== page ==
Saturday, November 6, 2010

Highveld vs Lowveld

I’ve had a difficult time wrapping my mind around certain numbers and the corresponding relationships. 

For example, there are 1 millions Swazi’s total.  Last I heard we had over 20 million New Yorkers alone.  Swaziland is an independent nation, yet it’s square mileage is approximately the same as New Jersey. 

But this doesn’t make it any less diverse.  (And, similarly, I believe it’s time to acknowledge how diverse just New Jersey is, not to mention the other 49 states.  After all, in terms of size NJ is, what, 6th smallest?)

And I guess just as we have the Appalachians of High Point we also have the low laying Pine Barrens of all those Southern Counties of Western NJ.  (The whole Jersey shore, though being a North to South completion, is it’s own entity together, we all know)

I’ve spent most of my time in the Lowveld of Swaziland, watching the sun pound the clay dirt so hard dust rises. 

Here there is a rolling, lulling landscape punctuated by compact homesteads boosting between 3-6 huts in the closest proximity.  The property consists of some poor quality farmland that as been turned over to chickens, goats, and cattle, for the most part.  It is not the most fertile place on the planet.  Rusting tractors from the 30’s and 40’s disintegrate into nothingness in the most conspicuous of spaces.  As if after the colonial powers packed up they just left their agriculture there, it too costly to move.  And without overhead capital, farming is a demanding and terribly unproductive enterprise here in Swaziland. 

Gnarled trees dot the landscape, somehow getting past the stage of being mere bushes, the far more prominent of vegetation.  There light purples and azure blue flowerings erupt before you as the eye is only accustomed to different shades of clay, bark, and the green of aloe trees after awhile. 

Dirt roads hardly make their presence known amidst the dirt savannah.  What might at first seem a road on the horizon just might be a dried streambed.  Near my home there was a damn constructed as a means of modernization.  As far as I could gather, it’s been an absolute failure.  Now cattle are now just walked farther and farther to be watered.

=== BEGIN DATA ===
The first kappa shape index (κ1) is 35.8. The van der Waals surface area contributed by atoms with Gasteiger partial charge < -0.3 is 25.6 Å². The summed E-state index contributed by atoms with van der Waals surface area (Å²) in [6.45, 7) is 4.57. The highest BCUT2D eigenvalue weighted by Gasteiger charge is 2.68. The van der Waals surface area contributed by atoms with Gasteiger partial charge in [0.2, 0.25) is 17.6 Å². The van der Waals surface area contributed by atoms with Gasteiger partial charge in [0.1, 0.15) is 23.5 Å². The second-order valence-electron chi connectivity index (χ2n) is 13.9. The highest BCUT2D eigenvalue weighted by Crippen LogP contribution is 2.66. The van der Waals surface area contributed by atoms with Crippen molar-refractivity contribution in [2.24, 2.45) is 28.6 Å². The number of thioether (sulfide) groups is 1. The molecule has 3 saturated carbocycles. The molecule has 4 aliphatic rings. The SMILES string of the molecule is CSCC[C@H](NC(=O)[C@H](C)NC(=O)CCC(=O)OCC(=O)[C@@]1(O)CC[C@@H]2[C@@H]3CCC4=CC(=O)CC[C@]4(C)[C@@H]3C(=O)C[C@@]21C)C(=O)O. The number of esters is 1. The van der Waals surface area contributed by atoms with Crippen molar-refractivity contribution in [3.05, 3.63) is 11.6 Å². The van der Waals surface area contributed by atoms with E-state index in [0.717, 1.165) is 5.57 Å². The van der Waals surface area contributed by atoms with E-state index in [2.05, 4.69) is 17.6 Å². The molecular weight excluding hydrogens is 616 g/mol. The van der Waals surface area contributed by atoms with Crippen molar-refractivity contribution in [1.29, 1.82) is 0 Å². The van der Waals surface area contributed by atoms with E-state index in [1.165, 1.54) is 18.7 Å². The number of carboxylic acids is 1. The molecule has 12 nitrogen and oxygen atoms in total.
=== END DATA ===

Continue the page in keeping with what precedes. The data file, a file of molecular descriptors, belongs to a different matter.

Shade is always sought in summer.  A dozen men will stay stationed all day at pool tables position under the corrugated awnings next to bottle shop.  The scores of vendors (all selling same thing) hold umbrellas for the day’s entirety.  (Anecdotally, I’ve been told that Swazis don’t possess a word for ‘imagination’ in their vocabulary.  It is not just being mean.  It speaks to how 10 vendors will line a street all selling only mangos, the same mangos, in the same size bag.  The logic being that if one person can make a living doing it, and I have mangos, I better copy them.  It will take only one brilliant Swazi to open a burrito stand and the history of the country will forever be different.)


My last days were spend in what I feel is the most scenic part of Swaziland.  As you drive in from South Africa there are suddenly pine (or at least some similar coniferous tree) forests that are logged into oblivion.  Luckily there is still enough there to proffer up a monkey sitting at the roadside and to give the rising mountains a texture not unlike The Northeast, only slightly less fierce in gradient.  I sometimes I felt like I was in a rolling, rural Virginia or even some of the hilly country I cycled outside Tampa.

After crossing the boarder there is an explosion beneath you and you climb winding roads of steep grade that make most cars wheeze and sputtered as drivers scramble for the right gearing.  Little adobe-esque houses and huts are built into the side of mountains.  Not mountains like we think of them on the East Coast but that undulating, curvature of elevated Earth that composes so much of California around San Francisco.  Here the rainy season brings about one million shades of green, all of which we have at home, but each hue as a different character…something, well, African. 

Huge amalgamations of granite boulders dot all the hills.  I was unable to garner from locals if these were remains of passed glaciers.  Whatever the case they stack upon each other to great heights on top and from the sides of mountains.  Here rivers will see flowing over hard rock beds, slowly bring valleys into existence.  It’s just as hot here but people seem to have a bit more energy.  They seem to complain about the heat and battle through while Lowvelders just understand it and surrender to it.

Some of these pictures were taken at a private residence that boasted amazing views and caves in the granite.  I’m very grateful to Jason at Bombaso’s for taking me there along with the Finnish constituency that was currently in residence.

As you leave this area, most notable for the capital Mbabane, and start moving towards Manzini, you plummet down hills and watch the temperature rise.

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